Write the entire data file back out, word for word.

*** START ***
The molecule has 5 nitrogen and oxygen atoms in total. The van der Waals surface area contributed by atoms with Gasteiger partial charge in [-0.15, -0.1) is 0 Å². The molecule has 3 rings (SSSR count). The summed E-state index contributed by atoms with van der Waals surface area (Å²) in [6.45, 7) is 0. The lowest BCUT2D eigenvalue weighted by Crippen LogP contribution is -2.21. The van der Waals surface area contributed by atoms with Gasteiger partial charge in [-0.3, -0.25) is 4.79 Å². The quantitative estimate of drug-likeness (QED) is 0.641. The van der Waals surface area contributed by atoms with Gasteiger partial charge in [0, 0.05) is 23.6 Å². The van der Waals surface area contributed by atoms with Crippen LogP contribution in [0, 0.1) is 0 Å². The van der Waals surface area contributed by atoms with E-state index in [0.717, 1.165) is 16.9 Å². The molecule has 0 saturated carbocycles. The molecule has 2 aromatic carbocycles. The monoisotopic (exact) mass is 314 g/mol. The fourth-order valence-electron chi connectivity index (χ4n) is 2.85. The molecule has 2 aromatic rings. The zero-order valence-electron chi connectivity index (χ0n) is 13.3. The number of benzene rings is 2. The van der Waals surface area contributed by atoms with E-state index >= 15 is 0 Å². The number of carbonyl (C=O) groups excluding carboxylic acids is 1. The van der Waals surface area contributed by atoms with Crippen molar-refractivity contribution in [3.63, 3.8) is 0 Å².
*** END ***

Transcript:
The molecule has 5 nitrogen and oxygen atoms in total. The van der Waals surface area contributed by atoms with Gasteiger partial charge in [-0.15, -0.1) is 0 Å². The molecule has 3 rings (SSSR count). The summed E-state index contributed by atoms with van der Waals surface area (Å²) in [6.45, 7) is 0. The lowest BCUT2D eigenvalue weighted by Crippen LogP contribution is -2.21. The van der Waals surface area contributed by atoms with Gasteiger partial charge in [-0.3, -0.25) is 4.79 Å². The quantitative estimate of drug-likeness (QED) is 0.641. The van der Waals surface area contributed by atoms with Gasteiger partial charge in [0, 0.05) is 23.6 Å². The van der Waals surface area contributed by atoms with Crippen LogP contribution in [0, 0.1) is 0 Å². The van der Waals surface area contributed by atoms with E-state index in [0.717, 1.165) is 16.9 Å². The molecule has 0 saturated carbocycles. The molecule has 2 aromatic carbocycles. The monoisotopic (exact) mass is 314 g/mol. The fourth-order valence-electron chi connectivity index (χ4n) is 2.85. The molecule has 2 aromatic rings. The zero-order valence-electron chi connectivity index (χ0n) is 13.3. The number of benzene rings is 2. The van der Waals surface area contributed by atoms with E-state index >= 15 is 0 Å². The number of carbonyl (C=O) groups excluding carboxylic acids is 1. The van der Waals surface area contributed by atoms with Crippen molar-refractivity contribution in [3.63, 3.8) is 0 Å².